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5 December 2013 11:26 am ,
Vol. 342 ,
An animal rights group known as the Nonhuman Rights Project filed lawsuits in three New York courts this week in an...
Researchers have been hot on the trail of the elusive Denisovans, a type of ancient human known only by their DNA and...
Thousands of scientists in the Russian Academy of Sciences (RAS) are about to lose their jobs as a result of the...
Dyslexia, a learning disability that hinders reading, hasn't been associated with deficits in vision, hearing, or...
Exotic, elusive, and dangerous, snakes have fascinated humankind for millennia. They can be hard to find, yet their...
Researchers have sequenced and analyzed the first two snake genomes, which represent two evolutionary extremes. The...
Snake venoms are remarkably complex mixtures that can stun or kill prey within minutes. But more and more researchers...
At age 30, Dutch biologist Freek Vonk has built up a respectable career as a snake scientist. But in his home country,...
- 5 December 2013 11:26 am , Vol. 342 , #6163
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ScienceShot: Ant 'Gas Gun' Paralyzes Prey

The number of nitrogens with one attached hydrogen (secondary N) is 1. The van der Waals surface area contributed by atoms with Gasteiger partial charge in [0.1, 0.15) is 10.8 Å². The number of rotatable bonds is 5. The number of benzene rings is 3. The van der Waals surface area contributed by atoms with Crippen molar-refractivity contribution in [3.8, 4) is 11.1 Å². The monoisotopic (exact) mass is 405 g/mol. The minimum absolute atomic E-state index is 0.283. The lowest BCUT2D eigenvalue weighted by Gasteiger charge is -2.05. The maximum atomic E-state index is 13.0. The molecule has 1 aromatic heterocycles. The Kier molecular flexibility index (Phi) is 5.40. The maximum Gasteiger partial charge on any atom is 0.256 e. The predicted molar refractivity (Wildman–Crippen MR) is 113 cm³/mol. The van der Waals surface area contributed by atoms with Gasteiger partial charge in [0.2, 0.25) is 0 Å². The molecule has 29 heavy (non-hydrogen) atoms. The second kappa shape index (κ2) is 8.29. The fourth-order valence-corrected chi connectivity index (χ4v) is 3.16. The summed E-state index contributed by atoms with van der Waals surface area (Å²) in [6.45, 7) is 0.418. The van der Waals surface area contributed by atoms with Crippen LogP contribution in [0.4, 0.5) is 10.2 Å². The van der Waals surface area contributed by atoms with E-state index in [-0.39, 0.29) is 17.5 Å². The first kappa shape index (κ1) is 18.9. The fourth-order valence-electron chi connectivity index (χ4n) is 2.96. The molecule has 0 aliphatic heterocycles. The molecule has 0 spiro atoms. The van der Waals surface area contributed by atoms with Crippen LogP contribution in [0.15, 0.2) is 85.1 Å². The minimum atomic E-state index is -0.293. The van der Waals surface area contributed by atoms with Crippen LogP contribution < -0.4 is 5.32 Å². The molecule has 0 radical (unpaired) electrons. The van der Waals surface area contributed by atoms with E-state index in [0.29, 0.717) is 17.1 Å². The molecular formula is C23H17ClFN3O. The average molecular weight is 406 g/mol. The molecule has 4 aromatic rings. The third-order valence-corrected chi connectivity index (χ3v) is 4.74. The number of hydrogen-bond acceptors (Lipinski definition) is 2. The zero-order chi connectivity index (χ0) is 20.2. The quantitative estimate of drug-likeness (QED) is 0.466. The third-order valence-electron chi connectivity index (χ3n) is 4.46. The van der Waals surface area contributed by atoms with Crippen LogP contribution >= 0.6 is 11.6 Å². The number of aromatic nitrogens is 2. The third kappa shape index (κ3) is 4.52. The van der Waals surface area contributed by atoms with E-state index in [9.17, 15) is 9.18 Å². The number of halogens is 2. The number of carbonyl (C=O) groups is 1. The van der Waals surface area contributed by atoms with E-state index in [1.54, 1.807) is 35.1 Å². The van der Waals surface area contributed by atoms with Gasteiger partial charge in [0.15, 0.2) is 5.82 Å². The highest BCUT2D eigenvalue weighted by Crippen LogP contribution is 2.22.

14 December 2011 5:00 pm
Some ants don't fight fair. Scientists have discovered that a common African ant deploys a powerful venom to kill termites—at long range. At the edge of forests in Cameroon, researchers saw gangs of up to 15 ants (Crematogaster striatula) waft a venomous vapor from their stingers at a termite. The ants then watched from a safe distance as the much-larger victim became paralyzed, died, and later dragged back to their nest (seen in picture), the researchers report today in PLoS ONE. The remote-action poison allows the ants to kill prey without exposing themselves to harm. Even the threat of the poison seemed to scare off enemies, including other species of ants, which abandoned drops of honey when confronted with a loaded C. striatula stinger. The researchers hope that once the paralyzing molecule is identified, their discovery will lead to new insecticides effective against pests that shrug off older products.
See more ScienceShots.